Building Graphical Applications with Wasmer and WASI


WebAssembly modules have no built in I/O capabilities, they cannot access the filesystem, open sockets or render to the screen. In order to do anything useful, a wasm module must communicate with, and direct its host (i.e. the browser for web embedding) to perform I/O on its behalf. The wasmer team are looking to drive WebAssembly adoption, and want to make I/O easier - which is why they have created I/O devices, a ‘standard’ interface for wasm modules which allows them to render to the screen.

WebAssembly: Key to a high-performance web, or ideal for malware?


There has been a lot of negative press around WebAssembly since a study reported that the majority of websites they analysed used the technology for malicious purposes. This article is a brief interview with Andreas Rossberg, one of the creators of WebAssembly, where he addresses these concerns.

Announcing Experimental Mobile Blazor Bindings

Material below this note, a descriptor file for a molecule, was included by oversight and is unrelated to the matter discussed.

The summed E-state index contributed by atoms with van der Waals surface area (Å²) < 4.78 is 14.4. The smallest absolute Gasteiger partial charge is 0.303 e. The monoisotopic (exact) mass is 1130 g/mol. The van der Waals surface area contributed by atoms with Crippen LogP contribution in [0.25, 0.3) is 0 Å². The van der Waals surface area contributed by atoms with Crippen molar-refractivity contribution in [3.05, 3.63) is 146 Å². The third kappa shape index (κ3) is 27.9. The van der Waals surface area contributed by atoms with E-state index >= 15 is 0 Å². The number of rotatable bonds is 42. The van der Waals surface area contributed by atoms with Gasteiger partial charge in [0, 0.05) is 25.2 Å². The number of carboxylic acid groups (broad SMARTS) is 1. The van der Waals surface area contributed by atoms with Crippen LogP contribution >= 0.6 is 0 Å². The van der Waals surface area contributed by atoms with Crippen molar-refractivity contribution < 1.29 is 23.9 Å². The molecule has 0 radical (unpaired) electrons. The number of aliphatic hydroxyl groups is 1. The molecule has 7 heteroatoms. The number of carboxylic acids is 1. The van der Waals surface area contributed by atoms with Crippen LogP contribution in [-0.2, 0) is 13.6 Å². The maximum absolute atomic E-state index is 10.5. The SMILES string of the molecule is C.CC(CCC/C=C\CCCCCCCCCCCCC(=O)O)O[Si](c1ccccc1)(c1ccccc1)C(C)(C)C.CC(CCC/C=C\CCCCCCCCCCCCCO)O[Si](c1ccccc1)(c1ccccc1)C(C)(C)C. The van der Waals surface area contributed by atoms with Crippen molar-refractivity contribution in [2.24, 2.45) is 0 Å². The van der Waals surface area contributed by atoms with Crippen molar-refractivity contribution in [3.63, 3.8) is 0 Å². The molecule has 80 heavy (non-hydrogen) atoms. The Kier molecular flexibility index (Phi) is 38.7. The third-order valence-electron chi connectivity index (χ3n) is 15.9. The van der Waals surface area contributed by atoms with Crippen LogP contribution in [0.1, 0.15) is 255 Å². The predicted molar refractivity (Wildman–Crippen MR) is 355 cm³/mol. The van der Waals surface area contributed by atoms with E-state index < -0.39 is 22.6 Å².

Yet more Blazor news! This blog post announces a new experimental project to enable native mobile app development with Blazor. Microsoft already has a framework for creating cross-platform native mobile application using Xamarin. This experimental project combines the two.

How to Use WebAssembly to Transform Images Without a Server


A brief but very practical and useful blog post, using a WebAssembly build of ImageMagick, avoiding the need to send images to a server in order to apply transformations.

And Finally …

A Kubernetes Kubelet written in Rust to run WebAssembly applications on wasm-based runtimes instead of a container runtime. 🤯🤯🤯